I wanted to like CSS positioning, but CSS Positioning IE didn’t like me

November 28th, 2004 by Reinder

Many years ago, I developed websites for a living. I wasn't, truth be told, very good at it, but it was the tech boom and a chimpanzee could get a web design/development job if it managed to hit the < sign half the time.
One thing I found out back in 1998/1999 was that while CSS was great for avoiding "tag soup" HTML code in which your code was cluttered with <font> tags, it was unusable for positioning.
Since then, a lot has changed, right? After all, Moveable Type uses default CSS templates which also position the blocks of text, and there are many nifty websites that demonstrate perfect, swappable CSS positioning. Surely it's come of age?
Well, yes, if you ignore crappy old not-updated-substantially-since-2000-but-still-used-by-80%-of-all-web-users IE. Creating CSS positioning that works in Opera, Konqueror, Firefox, what have you has become really easy. All you need to do is swipe some code from a tutorial page like this one and modify it. If you want it to work in IE, though, you'd better not change a jot nor a tittle, or you'll find yourself banging your head against a wall trying to figure out what broke. I used the code from that tutorial site (because the CSS code in Moveable Type's templates is complicated), modified to fit my needs, in a new About Page for ROCR. I don't have IE at home but it looked fine in Opera, Firefox and Konqueror. So I thought, "let's ask my friend Mithandir if it looks good in IE", and sent him the URL, thinking that there might be a few trivial little problems. Several hours later, we still hadn't found a way to fix the broken left margin and sidebar position — at least not one that didn't break it for Mozilla/KHTML-based browsers. And Mithandir's web design skills considerately exceed those of a chimpansee so it's not just me.
Because we both have lives, I eventually gave up and made a version using tables. I also had quite a bit of content for the page to finish, so I had no more time to spend on the CSS implementation.
But I hate giving up. Does anyone reading this know how to make this CSS setup behave?

5 Responses to “I wanted to like CSS positioning, but CSS Positioning IE didn’t like me”

  1. Branko Collin Says:

    Although there are several differences between IE and other browsers–some of them flaws, others merely inconsistencies–I don’t know of any involving positioning.

    I have been struggling with IE a lot after chosing to use positioning, but that was because of the consequences of such a choice: once you position an element, you tend to want to do sensible things with the widths and heights of these elements too, and that’s where IE can produce surprising results.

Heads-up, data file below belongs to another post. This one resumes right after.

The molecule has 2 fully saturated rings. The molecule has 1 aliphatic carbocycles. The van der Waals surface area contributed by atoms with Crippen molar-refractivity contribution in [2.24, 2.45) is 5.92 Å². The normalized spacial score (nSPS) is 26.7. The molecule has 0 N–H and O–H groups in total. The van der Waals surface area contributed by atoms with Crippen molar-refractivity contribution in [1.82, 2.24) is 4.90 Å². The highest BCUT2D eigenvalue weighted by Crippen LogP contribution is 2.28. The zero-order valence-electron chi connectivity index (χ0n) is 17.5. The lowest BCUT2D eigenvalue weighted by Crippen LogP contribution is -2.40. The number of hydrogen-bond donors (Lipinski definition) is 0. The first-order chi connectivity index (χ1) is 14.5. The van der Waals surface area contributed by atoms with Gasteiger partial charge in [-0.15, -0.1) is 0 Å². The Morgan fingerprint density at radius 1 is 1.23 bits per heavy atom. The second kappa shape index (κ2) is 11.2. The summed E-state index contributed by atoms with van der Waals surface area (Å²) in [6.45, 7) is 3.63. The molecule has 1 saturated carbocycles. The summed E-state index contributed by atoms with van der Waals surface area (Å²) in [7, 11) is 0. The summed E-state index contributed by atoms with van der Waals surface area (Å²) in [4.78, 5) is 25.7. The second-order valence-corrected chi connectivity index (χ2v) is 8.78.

2. Dan.e Says:

    Looks to me there is no margin defined on #content (or is that in the rd.css?)
    Just so you know: ‘margin: 0 auto’ won’t work in IE. You may want to use another way of centering the wrapping div 🙂

  3. Branko Collin Says:

    Yesterday, I started work on a website that is about twice as complex, as far as I can tell, as the famous about3 page, and progressed quite quickly; all thanks to positioning. (The HTML itself is a marvel of clean semantic goodness, although with a tad too many divs, perhaps.) Positioning really helps to make webdevelopment fast and fun.

    The night before, I spent three hours on about3, and I think I have found the problem. Your web page is possesed by the devil! Yes, that can be the only solution!

    (Well, I’ll give it another go if I find the find the time; the demon also did very strange stuff with caches and iframes and saved the webpage with files, even though I distinctly remember choosing “HTML only”. I’ll have to be more on my guard, next time I wrestle with that wily spirit.)

  4. Branko Collin Says:

    There are about three problems with converting a table based lay-out to a CSS based one, and after I had finally kicked out the demon that possesed your web page, I had the time to realize your page has got them all.

    The first problem is that a block level element, unlike a table cell, won’t automatically scale horizontally, except when you float it.

    The second problem is that a floating element floats with regard to the content following it: if you want to float something to the right, you have to place it before the element that is going to end up on the left. You could of course float the first element to the left, but then you would need to set the width of that element.

    The third problem is that floated and absolutely positioned elements are taken out of the so-called “normal flow”. This means that in calculating the heights and positions of all other elements, the floated and abs. positioned elements are not counted.

    What this means in practice for your design: if you use floating or absolute positioning, your two main columns won’t be of the same height, and you won’t be able to automatically place the footer underneath the tallest element (unless you were to know for sure which was going to be the tallest element.

    Also, if you want to float the side-bar to the right, you will have to place it before the main content in the HTML document; which will result in not-very-accessible HTML.

    What you could do, is float both columns to the left; that way, they get to stay in the same top-to-bottom=left-to-right order. You will need to set the widths of both columns, though.

    As for the footer, you could place it in the main content column. (As I have done on http://come.to/tekstadventure–I actually think that is a logical position.)

    Whatever you choose to do, you will end up with a different design.

  5. reinder Says:

    I should get back to that design, before I forget the many tips people have given me….